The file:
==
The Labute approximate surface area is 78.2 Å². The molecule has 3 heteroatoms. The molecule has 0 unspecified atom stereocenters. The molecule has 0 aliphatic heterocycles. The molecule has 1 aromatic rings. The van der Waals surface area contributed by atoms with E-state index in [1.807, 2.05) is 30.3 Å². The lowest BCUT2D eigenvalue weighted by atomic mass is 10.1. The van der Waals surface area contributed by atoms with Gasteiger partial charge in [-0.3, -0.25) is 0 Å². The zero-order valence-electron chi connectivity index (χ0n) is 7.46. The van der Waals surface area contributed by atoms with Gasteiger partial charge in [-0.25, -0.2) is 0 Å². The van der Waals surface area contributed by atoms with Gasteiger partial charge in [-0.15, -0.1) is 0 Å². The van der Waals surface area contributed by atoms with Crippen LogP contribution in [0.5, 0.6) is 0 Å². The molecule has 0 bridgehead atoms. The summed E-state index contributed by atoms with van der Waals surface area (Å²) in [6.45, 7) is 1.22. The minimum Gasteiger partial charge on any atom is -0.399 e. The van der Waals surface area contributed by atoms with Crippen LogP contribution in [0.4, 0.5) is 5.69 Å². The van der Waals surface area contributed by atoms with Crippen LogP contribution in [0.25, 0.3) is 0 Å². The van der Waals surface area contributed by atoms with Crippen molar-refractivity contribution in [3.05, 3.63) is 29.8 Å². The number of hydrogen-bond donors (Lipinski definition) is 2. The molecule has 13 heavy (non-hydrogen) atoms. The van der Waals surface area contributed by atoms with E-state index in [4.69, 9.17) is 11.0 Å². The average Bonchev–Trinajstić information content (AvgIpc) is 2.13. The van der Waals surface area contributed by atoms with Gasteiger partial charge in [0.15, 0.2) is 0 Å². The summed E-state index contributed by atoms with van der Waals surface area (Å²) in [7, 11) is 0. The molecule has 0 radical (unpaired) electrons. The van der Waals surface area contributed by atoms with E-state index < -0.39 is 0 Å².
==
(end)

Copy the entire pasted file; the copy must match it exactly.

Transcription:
The Labute approximate surface area is 78.2 Å². The molecule has 3 heteroatoms. The molecule has 0 unspecified atom stereocenters. The molecule has 0 aliphatic heterocycles. The molecule has 1 aromatic rings. The van der Waals surface area contributed by atoms with E-state index in [1.807, 2.05) is 30.3 Å². The lowest BCUT2D eigenvalue weighted by atomic mass is 10.1. The van der Waals surface area contributed by atoms with Gasteiger partial charge in [-0.3, -0.25) is 0 Å². The zero-order valence-electron chi connectivity index (χ0n) is 7.46. The van der Waals surface area contributed by atoms with Gasteiger partial charge in [-0.25, -0.2) is 0 Å². The van der Waals surface area contributed by atoms with Gasteiger partial charge in [-0.15, -0.1) is 0 Å². The van der Waals surface area contributed by atoms with Crippen LogP contribution in [0.5, 0.6) is 0 Å². The molecule has 0 bridgehead atoms. The summed E-state index contributed by atoms with van der Waals surface area (Å²) in [6.45, 7) is 1.22. The minimum Gasteiger partial charge on any atom is -0.399 e. The van der Waals surface area contributed by atoms with Crippen LogP contribution in [0.4, 0.5) is 5.69 Å². The van der Waals surface area contributed by atoms with Crippen LogP contribution in [0.25, 0.3) is 0 Å². The van der Waals surface area contributed by atoms with Crippen molar-refractivity contribution in [3.05, 3.63) is 29.8 Å². The number of hydrogen-bond donors (Lipinski definition) is 2. The molecule has 13 heavy (non-hydrogen) atoms. The van der Waals surface area contributed by atoms with E-state index in [4.69, 9.17) is 11.0 Å². The average Bonchev–Trinajstić information content (AvgIpc) is 2.13. The van der Waals surface area contributed by atoms with Gasteiger partial charge in [0.15, 0.2) is 0 Å². The summed E-state index contributed by atoms with van der Waals surface area (Å²) in [7, 11) is 0. The molecule has 0 radical (unpaired) electrons. The van der Waals surface area contributed by atoms with E-state index < -0.39 is 0 Å².